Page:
During the Autumn and winter of 2010 I spent a lot of time exploring the delights of the Brampton Valley Way cycle track. It's a great route to cycle for those new to cycling (ie me!) with plenty of scenery and not too many hills. It runs along a former railway line and there is also a stretch of line still run and maintained by Northampton and Lamport Railway which has a team of dedicated volunteers who run the service, bookshop, cafe - you can eat on the station platform or in one of the stationary carriages. The volunteers also repair and maintain the line and restore the rolling stock. Near the entrance to the Brampton Halt and Cycle Track is the Brampton View Care Village.
I've been thinking a lot about the ways we get ourselves from A to B, there are huge and increasing demands on a diminishing energy supply, we have been encouraged to see the future as a seamless progression, societies moving forward, further, faster, higher. But what if the future requires us to visit older forms of transportation - could we go back? Is this why I am constantly drawn to canals, rails and pathways? What if cycling becomes necessity rather than recreation. My father remembers travelling from Kennington (with cycles) by train to Witney and then cycling with is father from Witney Station to Bibury to visit his grandparents. He cycled to work before the advent of Ada a converted Ford van (very early type). I remember riding on the crossbar of my dad's bike, on the way to the park in Edmonton - I always felt perfectly safe but he was roundly admonished by our GP for adopting this rather unsafe practice!
Cycling off-road certainly gives you the opportunity to move whilst dreaming - there are pitfalls and hazards, there are walkers, dogs, horses, children, potholes, mud, thorns etc to be mindful of, but there is enough space for everyone. There are benches and secluded lay-bys which seem to appear just at the places they are most needed. I wish I'd started cycling sooner, before carpel tunnel and bad circulation set in. Getting all of me the right temperature for the best possible ride, especially in the colder weather, has been a challenge.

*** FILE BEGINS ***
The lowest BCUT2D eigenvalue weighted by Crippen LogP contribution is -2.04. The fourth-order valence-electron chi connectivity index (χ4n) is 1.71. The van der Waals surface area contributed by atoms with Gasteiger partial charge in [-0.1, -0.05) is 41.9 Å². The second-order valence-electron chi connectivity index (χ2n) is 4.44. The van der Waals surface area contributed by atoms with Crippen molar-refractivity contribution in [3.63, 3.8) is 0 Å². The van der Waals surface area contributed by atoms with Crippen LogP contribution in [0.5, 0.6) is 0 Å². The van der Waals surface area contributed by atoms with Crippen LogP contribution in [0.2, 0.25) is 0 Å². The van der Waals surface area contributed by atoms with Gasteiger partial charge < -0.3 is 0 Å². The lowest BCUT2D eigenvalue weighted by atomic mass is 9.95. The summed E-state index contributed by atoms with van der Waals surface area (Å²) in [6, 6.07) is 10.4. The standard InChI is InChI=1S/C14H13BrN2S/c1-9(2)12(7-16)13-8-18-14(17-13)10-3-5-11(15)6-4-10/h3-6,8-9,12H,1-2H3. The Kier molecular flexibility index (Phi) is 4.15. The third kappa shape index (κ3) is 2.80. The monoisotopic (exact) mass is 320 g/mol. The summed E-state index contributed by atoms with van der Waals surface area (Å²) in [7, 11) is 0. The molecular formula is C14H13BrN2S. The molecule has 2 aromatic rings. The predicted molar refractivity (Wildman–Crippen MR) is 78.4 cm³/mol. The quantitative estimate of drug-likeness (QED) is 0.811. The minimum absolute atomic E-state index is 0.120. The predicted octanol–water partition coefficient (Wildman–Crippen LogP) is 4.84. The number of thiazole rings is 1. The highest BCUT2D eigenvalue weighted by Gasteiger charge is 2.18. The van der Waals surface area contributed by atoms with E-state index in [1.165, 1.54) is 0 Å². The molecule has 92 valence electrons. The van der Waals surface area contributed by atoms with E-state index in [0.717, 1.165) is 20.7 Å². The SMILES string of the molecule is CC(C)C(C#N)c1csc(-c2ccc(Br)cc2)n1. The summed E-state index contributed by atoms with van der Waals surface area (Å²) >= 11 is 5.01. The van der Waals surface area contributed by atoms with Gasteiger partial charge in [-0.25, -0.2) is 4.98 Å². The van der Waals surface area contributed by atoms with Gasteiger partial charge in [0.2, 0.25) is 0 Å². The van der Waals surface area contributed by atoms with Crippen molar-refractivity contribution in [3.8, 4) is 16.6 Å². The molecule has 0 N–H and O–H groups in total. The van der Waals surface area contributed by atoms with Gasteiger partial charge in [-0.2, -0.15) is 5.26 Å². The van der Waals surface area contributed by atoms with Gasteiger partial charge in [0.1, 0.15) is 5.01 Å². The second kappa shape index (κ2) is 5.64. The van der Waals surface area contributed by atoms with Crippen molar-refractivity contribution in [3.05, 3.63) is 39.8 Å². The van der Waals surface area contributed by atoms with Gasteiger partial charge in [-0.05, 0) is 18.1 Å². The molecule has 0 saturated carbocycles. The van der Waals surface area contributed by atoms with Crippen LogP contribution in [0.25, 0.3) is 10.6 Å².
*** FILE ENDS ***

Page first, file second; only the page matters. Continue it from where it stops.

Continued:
The route is punctuated by a series of way markers and the journey breaks into neat segments
Rolling stock awaiting restoration. Photos by Andrew Rushton
The weather this winter has also made me think more about how we move through the country, I don't love driving in snow having once been caught in a white out. It took me 8 hrs to complete a journey which would normally take 20 minutes and I hated every minute. The promise of more snow before Christmas encouraged me to abandon driving and to take the train to Cheltenham to visit a friend from Canada. Things took more time, there were several changes, but it was all smooth. On the train from Birmingham to Cheltenham the conductor went and got me a coffee from the trolley detained several carriages up - a small friendly thing which brightened the journey. The trees in passing fields were laden with great balls of mistletoe, perfect, sculptural tangles against the greyed out skies.
The year's ending seemed to be full of recurring motifs - station platforms and rail networks
The collision of new and old architectural details on station platforms
The sense of travelling through rather than traveling across
The weather reports were amazingly accurate and just as forecast, the snow arrived in Cheltenham on the morning of my departure, taxis weren't running so there was a hurried scramble to catch a bus to the station, then a train home whilst they were still running. By the time I reached Derby all signs of snow had disappeared, there were many conversations on the train between people in various parts of the country trying to get to London for parties or family gatherings, now held up in traffic jams and snow drifts. My friend's journey to London by coach was much more hazardous, the snow was falling thickly, conditions were treacherous, there were delays and detours and we were all keeping everything crossed that her plane from Heathrow to Canada would get her back to her family in time for Christmas. It did - many others weren't so lucky.
26th December 2010, back at Brampton Halt,
on foot, snow having become crystalline particles,
crunching underfoot, bitterly cold,
remnants of the breath of excited children
after all the mince pies and Santa Specials had